Verdict: 7.5/10

Fish Otah (S$1.20/-)

Unwrapping the banana leaves left a beautiful fragrance and revealed the fish otah, which is essentially a mixture of spices and fish meat. Typically, it is sliced thinly as shown in the picture, wrapped using a large banana leaf and slow-grilled over charcoal fire. It seemed like the perfect accompaniment for laksa or perhaps it was just a classic case of following my parents footsteps of enjoying laksa with otah. The otah retained moisture in the meat and tasted tender, succulent and most importantly fresh.

Verdict: 7.5/10

Nasi Lemak (S$1.60/-)

Having tried one of the best Nasi Lemak at Kin Wah recently, I was on the prowl to find a good contender. This version came across as mediocre. There was the typical deep-fried kuning fish but it was not crispy enough to consume it in entirety. The offering of peanuts and ikan bilis mixed in that sambal chilli was meagre and while the sambal chilli had a good kick, it failed to salvage the rice dish. There was a slight coconut fragrance in that rice but it was not strong enough for our preference.

Verdict: 6.0/10

Photographs of visiting celebrities were plastered on both sides of the wall within the eatery.

I know that 328 Katong Laksa is famous as it is, way before the Singtel Hawker Heroes Challenge but there was no need for their staffs to exude arrogance to customers. While waiting for my rojak order as it was self-service, there was a middle-aged lady who came for some takeaway orders. The gentleman serving her was impatient and quick to cut short her requests in packaging. While I did not fall victim as a Food Nazi on this instance, such customer service remained unacceptable by anyone's standards.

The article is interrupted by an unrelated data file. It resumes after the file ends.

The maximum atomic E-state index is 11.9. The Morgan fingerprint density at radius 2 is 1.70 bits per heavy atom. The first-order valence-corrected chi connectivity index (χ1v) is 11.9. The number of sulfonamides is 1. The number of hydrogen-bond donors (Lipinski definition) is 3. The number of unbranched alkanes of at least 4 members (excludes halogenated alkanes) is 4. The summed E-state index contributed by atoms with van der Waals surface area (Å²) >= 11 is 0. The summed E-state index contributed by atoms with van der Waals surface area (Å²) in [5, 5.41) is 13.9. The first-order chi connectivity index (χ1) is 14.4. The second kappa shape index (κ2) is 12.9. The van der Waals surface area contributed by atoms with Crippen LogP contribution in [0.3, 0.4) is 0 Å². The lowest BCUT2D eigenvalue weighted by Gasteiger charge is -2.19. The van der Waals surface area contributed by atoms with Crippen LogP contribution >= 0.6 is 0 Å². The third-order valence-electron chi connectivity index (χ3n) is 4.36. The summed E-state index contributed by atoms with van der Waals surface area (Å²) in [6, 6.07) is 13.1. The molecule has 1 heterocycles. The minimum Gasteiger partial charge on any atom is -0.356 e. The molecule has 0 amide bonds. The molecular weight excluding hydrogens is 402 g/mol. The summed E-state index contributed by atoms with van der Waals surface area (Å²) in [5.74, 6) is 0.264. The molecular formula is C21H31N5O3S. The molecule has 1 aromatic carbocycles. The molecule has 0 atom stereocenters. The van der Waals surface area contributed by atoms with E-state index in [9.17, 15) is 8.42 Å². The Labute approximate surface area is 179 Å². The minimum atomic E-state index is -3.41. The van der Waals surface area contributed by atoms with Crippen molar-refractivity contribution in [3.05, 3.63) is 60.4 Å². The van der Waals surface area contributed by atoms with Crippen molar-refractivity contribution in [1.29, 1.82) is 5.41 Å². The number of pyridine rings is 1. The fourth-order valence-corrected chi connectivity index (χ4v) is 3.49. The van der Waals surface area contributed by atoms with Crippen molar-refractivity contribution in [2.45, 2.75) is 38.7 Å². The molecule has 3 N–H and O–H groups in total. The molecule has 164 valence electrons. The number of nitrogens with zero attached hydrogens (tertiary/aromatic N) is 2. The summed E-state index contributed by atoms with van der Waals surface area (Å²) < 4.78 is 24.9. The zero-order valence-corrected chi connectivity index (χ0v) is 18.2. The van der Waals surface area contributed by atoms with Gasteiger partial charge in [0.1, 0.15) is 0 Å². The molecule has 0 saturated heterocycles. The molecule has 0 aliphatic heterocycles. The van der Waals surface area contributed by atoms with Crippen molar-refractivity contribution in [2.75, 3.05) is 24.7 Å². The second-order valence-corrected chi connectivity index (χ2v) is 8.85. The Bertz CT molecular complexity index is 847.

Within the coffee shop itself, there was another chicken rice and rojak stall. Since we had our mains, we decided to try the rojak, partly enticed by the billboard of its stall which read 'Since 1975'. In addition, I later learnt from the servers that the rojak stall is not related to 328 Katong Laksa but rather a separate establishment within the same coffee shop.

Seng Kee Famous Katong Rojak (S$4/-)

There were two sizes for the rojak and we settled for the smaller portion at S$4 while the upsized version came at S$5. I wish I could give a half-decent review but sadly my verdict was simple - do not waste your calories. The fritters (you tiao) was limp and soft while the shrimp paste was diluted, runny and lacked any strong unami flavours. When the key element of a dish turns out a disaster (the shrimp paste in this case), you know the dish is a mess. This was easily the worst plate of rojak tried in my life.

Verdict: 5.0/10
(Do note that lowest score on my verdict scoreboard is set at 5. This does not mean that the dish is passable but rather an effort to show respect to chefs and hawkers alike)

Quite frankly, now that I had tried both versions of Katong Laksa, my preference lies with the Original Katong Laksa. The freshness of the ingredients and that equally sublime broth at lower prices coupled with better customer service simply won me over. Was it just me or did anyone realize that in the run-up to the Singtel Hawker Heroes Challenge, it was just Mr Ryan Koh from 328 Katong Laksa who ran the campaign solely. In a video interview, the confident 31-year-old chef even claimed that he had more experience than the 46-year-old gourmet chef, Gordon Ramsay who currently has 14 Michelin stars under his belt. Surprisingly, when Gordon made his appearance to 328 Katong Laksa flagship stall to learn about the preparation and cooking methods, it was Mr Ryan's mum and coincidentally the actual founder, Mdm Lucy Koh who stood up to be the teaching chef. It then became a mother-and-son effort, so who is Gordon's nemesis in this food challenge exactly? Food for thought, maybe?

328 Katong Laksa
51/53 East Coast Road
Singapore 428770
Operating Hours: 8am - 10pm